Motorcycle Speed Wobbles & Tank Slappers

ATTENTION: Taking care of a task for your motorcycle? You should be prepared to satisfy any insurance requirements.

Please enter your zip code below to get started.

Seeing videos, hearing stories, and experiencing speed wobbles, death wobbles, or tank slappers on a motorcycle is always a good reminder why wearing all the proper riding gear and keeping your bike maintained is important.

This page will go over what they are, what causes them, and what to do if you experience one.

What is a Tank Slapper?

A tank slapper describes a situation in which a motorcycle’s forks and handlebars begin violently slapping from side to side.

In the most extreme cases, the handlebars can actually hit each side of the gas tank repeatedly.

Tank slappers, which are also called speed wobbles or death wobbles, are a dangerous situation to be in.

In many cases, it’ll cause you to lose control of the bike and go down.

What Causes Speed Wobbles on a Motorcycle?

Anything with a single steering pivot – motorcycles, bicycles, skateboards – can experience a speed wobble.

It occurs when the steering pivot begins to shake (for a variety of reasons) and continues to shake until it either settles or gets out of control.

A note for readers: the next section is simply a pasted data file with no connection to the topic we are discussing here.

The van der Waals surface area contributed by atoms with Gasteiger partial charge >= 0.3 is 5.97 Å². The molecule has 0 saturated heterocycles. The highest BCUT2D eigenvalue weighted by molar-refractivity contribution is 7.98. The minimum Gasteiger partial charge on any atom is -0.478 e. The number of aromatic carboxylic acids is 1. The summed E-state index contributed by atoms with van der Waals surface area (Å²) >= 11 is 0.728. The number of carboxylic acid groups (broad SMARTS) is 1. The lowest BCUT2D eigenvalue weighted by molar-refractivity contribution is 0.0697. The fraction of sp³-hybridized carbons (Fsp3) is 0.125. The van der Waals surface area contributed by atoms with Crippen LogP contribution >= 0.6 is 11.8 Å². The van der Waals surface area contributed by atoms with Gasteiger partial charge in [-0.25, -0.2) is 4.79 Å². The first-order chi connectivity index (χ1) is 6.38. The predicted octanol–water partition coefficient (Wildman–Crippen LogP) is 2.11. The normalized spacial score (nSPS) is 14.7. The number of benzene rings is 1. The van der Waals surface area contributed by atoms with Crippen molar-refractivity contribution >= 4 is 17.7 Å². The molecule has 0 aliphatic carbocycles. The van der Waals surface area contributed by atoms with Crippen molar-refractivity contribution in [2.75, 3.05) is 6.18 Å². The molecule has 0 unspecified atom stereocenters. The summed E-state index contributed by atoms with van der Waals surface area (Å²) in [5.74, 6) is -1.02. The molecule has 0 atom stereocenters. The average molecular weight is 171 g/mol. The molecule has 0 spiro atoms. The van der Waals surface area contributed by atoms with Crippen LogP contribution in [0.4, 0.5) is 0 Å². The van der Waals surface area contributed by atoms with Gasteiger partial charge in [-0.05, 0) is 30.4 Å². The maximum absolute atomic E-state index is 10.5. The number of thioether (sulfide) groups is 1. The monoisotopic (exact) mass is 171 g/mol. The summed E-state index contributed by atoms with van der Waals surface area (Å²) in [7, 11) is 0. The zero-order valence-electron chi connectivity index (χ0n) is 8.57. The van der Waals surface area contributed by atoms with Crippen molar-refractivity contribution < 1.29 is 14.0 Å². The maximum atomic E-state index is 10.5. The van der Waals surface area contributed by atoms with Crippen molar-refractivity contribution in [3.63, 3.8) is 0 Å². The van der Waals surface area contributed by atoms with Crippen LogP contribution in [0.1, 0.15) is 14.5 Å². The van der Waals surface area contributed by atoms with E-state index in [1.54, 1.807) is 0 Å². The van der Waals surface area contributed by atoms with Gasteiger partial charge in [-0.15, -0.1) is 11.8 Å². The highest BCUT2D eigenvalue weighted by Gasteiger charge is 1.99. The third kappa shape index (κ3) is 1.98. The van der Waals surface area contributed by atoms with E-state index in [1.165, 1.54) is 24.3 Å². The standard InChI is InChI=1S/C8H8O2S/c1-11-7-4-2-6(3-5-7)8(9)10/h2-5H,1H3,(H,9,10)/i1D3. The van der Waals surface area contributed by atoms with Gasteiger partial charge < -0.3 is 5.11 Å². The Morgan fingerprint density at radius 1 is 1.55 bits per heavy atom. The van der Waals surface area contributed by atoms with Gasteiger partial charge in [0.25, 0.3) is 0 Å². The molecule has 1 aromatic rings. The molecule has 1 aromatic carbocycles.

There are a number of reasons why speed wobbles can happen, including:

  • Loss of traction.
  • Too high of speed.
  • Improper tire pressure.
  • Bad bearings.
  • Bad suspension.
  • Hitting an imperfection in the road.
  • Riding in heavy wind.

How to Handle Speed Wobbles

The best way to handle a speed wobble is to not get into one in the first place.

Experiencing one can be frightening and difficult to overcome.

The best ways to avoid them include:

  • Making sure your motorcycle is properly tuned and maintained.
  • Not ridding at excessive speeds or pulling stunts.

If you do find yourself in a speed wobbles, sometimes all you can to is try to ride it out.

As the bike slows and regains traction, the steering should naturally steady out.

Some experts recommend:

  • Letting off the throttle.
  • Relaxing your grip.
  • Not using the breaks while still in a wobble.

On certain bikes, a steering damper may help prevent wobbles as well.

And always, make sure you’re wearing the proper safety gear.